Wash basins for sale in the souk, Marrakech

Moroccan lamp in the souks of Marrakech

Mirrors for sale in the souks of Marrakech

Articles to decorate your home

As it never rains in Sahara, almost, no roofs are needed in the souks.

But against the hot Sahara sun the alleys need some shade. These green and blue sun shades are my favorite thing in the bazaars. The sun shades make all this mess looks fantastic:

Typical alley in the souks of Marrakech

Typical lane in the souks, Marrakech

Man walking in the souks of Marrakech

Sun shades covering the narrow alleys of Marrakech

There’s one more solution to give shade, a nice one as well:

One more type of shade

One more type of sun shade

So the souk is a shady labyrinth, almost indoors.

Earlier all souks were organized on the basis of the types of items there was on sale, and it still works the same way, mainly. That makes it more orqanized and it’s a lot easier to find the right things.

We will now look at different types of souks.

Souk des Ferronniers

Ironworkers souk, Marrakech

Ironworkers’ souk, Marrakech

Souk des Ferronniers is at the far end of the labyrinth. It’s where ironworkers create lanterns, iron furniture, keys and things like that. A very noisy place where you will feel the smell of iron work being done.

Moroccan iron men are real professionals. This is what kind of things they create out of hot metal:

Marrakech lanterns

Lamps for sale in the souks of Marrakech

Moroccan metalwork

Ironworkers souk, Marrakech

Water taps produced in the souks, the medina of Marrakech

Produced by the craftsmen of the souks

Then, behind the noisy, dirty iron section I found the wool souk I had been looking for. I had seen it in photos and know it was somewhere.

It began with some colored wool in distance, and then, soon, there we were!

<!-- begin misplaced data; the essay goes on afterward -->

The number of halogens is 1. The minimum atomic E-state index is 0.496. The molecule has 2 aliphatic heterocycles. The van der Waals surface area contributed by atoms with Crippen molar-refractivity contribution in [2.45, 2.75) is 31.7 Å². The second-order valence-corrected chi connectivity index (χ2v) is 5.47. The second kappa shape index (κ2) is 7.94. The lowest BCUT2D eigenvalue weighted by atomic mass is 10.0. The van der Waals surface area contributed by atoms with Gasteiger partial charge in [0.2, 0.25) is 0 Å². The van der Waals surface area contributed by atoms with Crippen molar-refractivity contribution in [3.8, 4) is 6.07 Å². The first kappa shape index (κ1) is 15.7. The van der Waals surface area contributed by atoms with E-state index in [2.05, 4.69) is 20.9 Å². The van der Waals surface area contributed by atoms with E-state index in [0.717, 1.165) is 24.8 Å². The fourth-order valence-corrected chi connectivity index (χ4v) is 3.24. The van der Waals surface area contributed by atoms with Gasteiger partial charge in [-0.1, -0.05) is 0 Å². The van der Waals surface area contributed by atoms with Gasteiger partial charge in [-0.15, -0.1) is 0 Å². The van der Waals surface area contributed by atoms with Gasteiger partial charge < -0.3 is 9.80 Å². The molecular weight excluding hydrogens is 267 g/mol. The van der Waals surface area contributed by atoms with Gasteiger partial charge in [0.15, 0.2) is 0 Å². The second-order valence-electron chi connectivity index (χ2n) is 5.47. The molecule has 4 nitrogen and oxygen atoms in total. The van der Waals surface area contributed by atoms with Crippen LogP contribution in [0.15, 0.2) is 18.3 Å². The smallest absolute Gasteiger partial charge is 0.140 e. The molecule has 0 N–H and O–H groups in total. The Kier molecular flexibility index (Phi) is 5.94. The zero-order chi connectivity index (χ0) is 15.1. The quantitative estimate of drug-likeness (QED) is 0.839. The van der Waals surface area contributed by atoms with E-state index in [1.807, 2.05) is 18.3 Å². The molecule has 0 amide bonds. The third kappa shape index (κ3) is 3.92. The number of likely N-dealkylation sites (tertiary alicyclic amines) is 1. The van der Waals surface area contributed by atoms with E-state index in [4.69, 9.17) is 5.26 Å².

Alley in the souks of Marrakech

Hanging wool in the souks of Marrakech

Souk des Teinturiers

Dyers' Souk, Marrakech, Morocco

Dyers’ Souk, Marrakech, Morocco

Even when I’m not really for knitting or handicraft, this my favorite souk.

The Dyers’ Souk has recently dyed wool hanging across the alleys. The wool is still wet and drops a bit.

It strongly looks like the favorite colors in Morocco are red and yellow:

Wool hanging out, Dyers' Souk, Marrakech

Wool hanging out, Dyers' Souk, Marrakech

Yarn hanging in the sun, Marrakech souks

Yarn hanging across the alley

Wool looks so postcard-perfect in the sun. This is the kind of wool Moroccan carpets are made of, the carpets some of which I will show you soon.

I had to stay a long while in this specific souk, staring at the strong colors they use in the handicraft, hearing dyers work in the corridors.

Dyers' Souk, Marrakech

Dyed yarn for sale in Dyers' Souk, Marrakech

Colors for dying and yarns dyed in different colors

And what about the carpets then? They exist in the next souk in order.

Souk des Tapis

Here they are, Moroccan carpets shining in strong Saharan colors:

Carpets for sale in the souks of Marrakech

The end product waiting to be bought

Souk des Tapis is the carpet sellers’ souk. Carpets need a lot more room than anything else in the bazaar, that’s why the shops are bigger here than elsewhere.